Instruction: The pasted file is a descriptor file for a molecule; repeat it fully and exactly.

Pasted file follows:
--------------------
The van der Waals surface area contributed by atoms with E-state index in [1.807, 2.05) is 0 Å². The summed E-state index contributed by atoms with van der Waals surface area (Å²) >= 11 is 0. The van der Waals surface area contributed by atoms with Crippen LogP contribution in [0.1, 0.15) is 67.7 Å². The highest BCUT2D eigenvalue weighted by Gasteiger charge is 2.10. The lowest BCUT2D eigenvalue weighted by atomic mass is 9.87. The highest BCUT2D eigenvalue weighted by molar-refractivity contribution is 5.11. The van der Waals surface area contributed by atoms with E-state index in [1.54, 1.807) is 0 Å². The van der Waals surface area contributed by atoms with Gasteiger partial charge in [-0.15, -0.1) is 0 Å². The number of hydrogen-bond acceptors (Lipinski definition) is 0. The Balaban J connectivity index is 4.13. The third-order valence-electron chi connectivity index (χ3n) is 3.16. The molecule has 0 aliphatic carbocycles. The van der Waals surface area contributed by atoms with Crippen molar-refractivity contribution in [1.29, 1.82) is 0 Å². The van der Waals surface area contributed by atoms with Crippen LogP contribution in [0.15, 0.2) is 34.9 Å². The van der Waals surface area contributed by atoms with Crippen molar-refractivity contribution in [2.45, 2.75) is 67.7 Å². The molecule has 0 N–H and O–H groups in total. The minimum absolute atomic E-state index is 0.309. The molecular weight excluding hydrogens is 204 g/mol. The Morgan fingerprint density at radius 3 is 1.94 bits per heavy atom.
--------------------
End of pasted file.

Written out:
The van der Waals surface area contributed by atoms with E-state index in [1.807, 2.05) is 0 Å². The summed E-state index contributed by atoms with van der Waals surface area (Å²) >= 11 is 0. The van der Waals surface area contributed by atoms with Crippen LogP contribution in [0.1, 0.15) is 67.7 Å². The highest BCUT2D eigenvalue weighted by Gasteiger charge is 2.10. The lowest BCUT2D eigenvalue weighted by atomic mass is 9.87. The highest BCUT2D eigenvalue weighted by molar-refractivity contribution is 5.11. The van der Waals surface area contributed by atoms with E-state index in [1.54, 1.807) is 0 Å². The van der Waals surface area contributed by atoms with Gasteiger partial charge in [-0.15, -0.1) is 0 Å². The number of hydrogen-bond acceptors (Lipinski definition) is 0. The Balaban J connectivity index is 4.13. The third-order valence-electron chi connectivity index (χ3n) is 3.16. The molecule has 0 aliphatic carbocycles. The van der Waals surface area contributed by atoms with Crippen molar-refractivity contribution in [1.29, 1.82) is 0 Å². The van der Waals surface area contributed by atoms with Crippen LogP contribution in [0.15, 0.2) is 34.9 Å². The van der Waals surface area contributed by atoms with Crippen molar-refractivity contribution in [2.45, 2.75) is 67.7 Å². The molecule has 0 N–H and O–H groups in total. The minimum absolute atomic E-state index is 0.309. The molecular weight excluding hydrogens is 204 g/mol. The Morgan fingerprint density at radius 3 is 1.94 bits per heavy atom.